Dr. Michael C. Bartfield, M.D., F.A.C.OG.
During the course of my practice, I’ve had the pleasure of answering a variety of questions from many mommies-to-be. Following are my top three!
Although there are no good studies regarding the use of household paint during pregnancy, most obstetricians reassure patients that most modern paints likely pose low levels of risk. If one is dealing with removal of very old paint, caution should be taken in case it is lead based. Modern paints do contain multiple solvents, but not lead. Lead in paint or paint dust may elevate one’s risk for preterm labor, fetal growth restriction, damage to fetal organs (brain, kidney, and nerves), and may cause learning disabilities or behavioral problems.
I recommend that pregnant women who want to do the painting themselves wait until after the first trimester, and wear gloves and a mask while painting. They should also try to work in a well-ventilated area, preferably with open windows. Lastly, they should purchase low odor and low/zero VOC (volatile organic compound) paints to minimize risks of exposure to cancer causing substances as well as noxious fumes.
This is another vastly understudied area. With the exception of one small retrospective study in 2005* which cited a possible association with maternal hair dye use and the development of neuroblastoma (cancer) in their children, no other recent data exists to support women not dying their hair while they are pregnant. The majority of obstetricians’ thought is that since hair dye is topical, very little will actually penetrate a woman’s skin. I discuss with my patients who choose to apply their own hair color to use gloves during the application and to keep the dye on only as long as needed, rinsing their scalp thoroughly after the application is complete. They should have the color done after the first trimester is completed and in a well ventilated area, whether that is at home or in a salon.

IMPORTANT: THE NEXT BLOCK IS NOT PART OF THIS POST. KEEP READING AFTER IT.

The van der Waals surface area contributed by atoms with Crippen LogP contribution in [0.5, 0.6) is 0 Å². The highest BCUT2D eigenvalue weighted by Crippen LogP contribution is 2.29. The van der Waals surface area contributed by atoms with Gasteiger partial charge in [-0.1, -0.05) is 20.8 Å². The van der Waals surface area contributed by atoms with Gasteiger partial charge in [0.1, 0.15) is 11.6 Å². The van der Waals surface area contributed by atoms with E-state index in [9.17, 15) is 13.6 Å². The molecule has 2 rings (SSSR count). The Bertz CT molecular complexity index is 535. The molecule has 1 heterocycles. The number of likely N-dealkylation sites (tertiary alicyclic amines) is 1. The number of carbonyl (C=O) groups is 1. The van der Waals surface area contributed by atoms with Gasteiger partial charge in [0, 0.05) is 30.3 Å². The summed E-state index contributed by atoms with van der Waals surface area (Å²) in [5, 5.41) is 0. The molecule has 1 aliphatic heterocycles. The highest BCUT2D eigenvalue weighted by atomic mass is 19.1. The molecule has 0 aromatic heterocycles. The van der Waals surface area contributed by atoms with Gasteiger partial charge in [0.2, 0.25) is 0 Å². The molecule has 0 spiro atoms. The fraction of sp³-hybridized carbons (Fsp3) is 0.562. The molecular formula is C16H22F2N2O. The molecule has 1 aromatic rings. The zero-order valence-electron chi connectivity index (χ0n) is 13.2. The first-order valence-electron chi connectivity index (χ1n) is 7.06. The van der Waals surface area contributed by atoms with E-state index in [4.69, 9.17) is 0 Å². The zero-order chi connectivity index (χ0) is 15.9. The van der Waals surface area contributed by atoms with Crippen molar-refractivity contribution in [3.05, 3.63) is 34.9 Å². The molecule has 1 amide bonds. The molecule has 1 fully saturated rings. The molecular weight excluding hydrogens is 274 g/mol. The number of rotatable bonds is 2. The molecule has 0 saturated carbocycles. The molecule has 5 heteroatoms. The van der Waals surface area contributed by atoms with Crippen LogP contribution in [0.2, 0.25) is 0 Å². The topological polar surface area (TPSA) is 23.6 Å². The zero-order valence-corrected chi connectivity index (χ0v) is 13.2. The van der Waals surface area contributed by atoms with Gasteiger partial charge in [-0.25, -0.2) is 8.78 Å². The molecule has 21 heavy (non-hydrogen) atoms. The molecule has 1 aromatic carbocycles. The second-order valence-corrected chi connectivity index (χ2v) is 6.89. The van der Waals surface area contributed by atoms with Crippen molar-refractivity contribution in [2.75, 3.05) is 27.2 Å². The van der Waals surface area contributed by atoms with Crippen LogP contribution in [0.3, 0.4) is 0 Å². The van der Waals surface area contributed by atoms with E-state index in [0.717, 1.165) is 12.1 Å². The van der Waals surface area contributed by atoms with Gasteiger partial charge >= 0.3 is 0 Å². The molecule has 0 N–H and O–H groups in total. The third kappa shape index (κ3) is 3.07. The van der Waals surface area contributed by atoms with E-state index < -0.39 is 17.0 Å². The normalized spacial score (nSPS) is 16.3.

*McCall, Erin E, et al. Maternal hair dye use and risk of neuroblastoma in offspring. Cancer Causes & Control. August 2005, Volume 16, Issue 6, pp 743-748
I'll be honest and admit that my “MD” training in the 1990’s taught me that anything not done by an “MD”, or a “DO” for a woman’s obstetric care, was not only not beneficial, but could be harmful as well. In the appropriately trained and licensed hands, all three of these modalities may afford a pregnant woman a great deal of relief from back, shoulder, and pelvic pain. I routinely recommend that my patients seek out professionals in these fields when solutions that are within my training skill set are not helping or are not affecting a completely resolution to the problem. The discussion I have with my patients includes investigating the comfort level, training, and experience that professionals in these fields have with pregnant women, as well as at what gestational ages they are comfortable working with pregnant women.
The views expressed herein are solely the views of Dr. Michael C. Bartfield, M.D., F.A.C.OG. and do not necessarily reflect the views of TherapeuticsMD, Inc. or any of its affiliates. This information is for informational and educational purposes only, and is not intended as a substitute for professional medical advice. Always consult a qualified healthcare provider for medical advice.